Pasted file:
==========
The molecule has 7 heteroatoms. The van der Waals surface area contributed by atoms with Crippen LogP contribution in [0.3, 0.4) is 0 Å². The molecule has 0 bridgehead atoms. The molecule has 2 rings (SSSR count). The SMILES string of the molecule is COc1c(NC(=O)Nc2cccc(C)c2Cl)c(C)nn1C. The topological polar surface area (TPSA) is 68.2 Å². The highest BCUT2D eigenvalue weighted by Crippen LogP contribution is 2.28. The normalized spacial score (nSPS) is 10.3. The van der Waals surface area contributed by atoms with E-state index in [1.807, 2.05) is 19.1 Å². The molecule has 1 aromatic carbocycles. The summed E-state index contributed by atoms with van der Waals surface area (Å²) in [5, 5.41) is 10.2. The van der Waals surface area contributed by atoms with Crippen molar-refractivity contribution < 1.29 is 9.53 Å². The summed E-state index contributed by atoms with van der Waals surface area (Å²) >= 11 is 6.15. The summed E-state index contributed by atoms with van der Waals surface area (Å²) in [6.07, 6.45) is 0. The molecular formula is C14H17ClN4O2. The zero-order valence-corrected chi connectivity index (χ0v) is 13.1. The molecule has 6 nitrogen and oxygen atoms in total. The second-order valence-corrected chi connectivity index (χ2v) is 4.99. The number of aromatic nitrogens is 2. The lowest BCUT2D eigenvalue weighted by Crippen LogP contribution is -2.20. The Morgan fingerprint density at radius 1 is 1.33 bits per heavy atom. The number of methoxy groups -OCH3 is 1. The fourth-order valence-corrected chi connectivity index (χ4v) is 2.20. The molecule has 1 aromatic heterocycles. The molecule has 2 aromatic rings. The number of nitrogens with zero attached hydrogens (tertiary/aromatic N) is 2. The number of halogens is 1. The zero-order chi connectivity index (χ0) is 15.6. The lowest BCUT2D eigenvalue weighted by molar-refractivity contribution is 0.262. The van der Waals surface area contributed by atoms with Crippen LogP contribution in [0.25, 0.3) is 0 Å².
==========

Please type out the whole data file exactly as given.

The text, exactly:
The molecule has 7 heteroatoms. The van der Waals surface area contributed by atoms with Crippen LogP contribution in [0.3, 0.4) is 0 Å². The molecule has 0 bridgehead atoms. The molecule has 2 rings (SSSR count). The SMILES string of the molecule is COc1c(NC(=O)Nc2cccc(C)c2Cl)c(C)nn1C. The topological polar surface area (TPSA) is 68.2 Å². The highest BCUT2D eigenvalue weighted by Crippen LogP contribution is 2.28. The normalized spacial score (nSPS) is 10.3. The van der Waals surface area contributed by atoms with E-state index in [1.807, 2.05) is 19.1 Å². The molecule has 1 aromatic carbocycles. The summed E-state index contributed by atoms with van der Waals surface area (Å²) in [5, 5.41) is 10.2. The van der Waals surface area contributed by atoms with Crippen molar-refractivity contribution < 1.29 is 9.53 Å². The summed E-state index contributed by atoms with van der Waals surface area (Å²) >= 11 is 6.15. The summed E-state index contributed by atoms with van der Waals surface area (Å²) in [6.07, 6.45) is 0. The molecular formula is C14H17ClN4O2. The zero-order valence-corrected chi connectivity index (χ0v) is 13.1. The molecule has 6 nitrogen and oxygen atoms in total. The second-order valence-corrected chi connectivity index (χ2v) is 4.99. The number of aromatic nitrogens is 2. The lowest BCUT2D eigenvalue weighted by Crippen LogP contribution is -2.20. The Morgan fingerprint density at radius 1 is 1.33 bits per heavy atom. The number of methoxy groups -OCH3 is 1. The fourth-order valence-corrected chi connectivity index (χ4v) is 2.20. The molecule has 1 aromatic heterocycles. The molecule has 2 aromatic rings. The number of nitrogens with zero attached hydrogens (tertiary/aromatic N) is 2. The number of halogens is 1. The zero-order chi connectivity index (χ0) is 15.6. The lowest BCUT2D eigenvalue weighted by molar-refractivity contribution is 0.262. The van der Waals surface area contributed by atoms with Crippen LogP contribution in [0.25, 0.3) is 0 Å².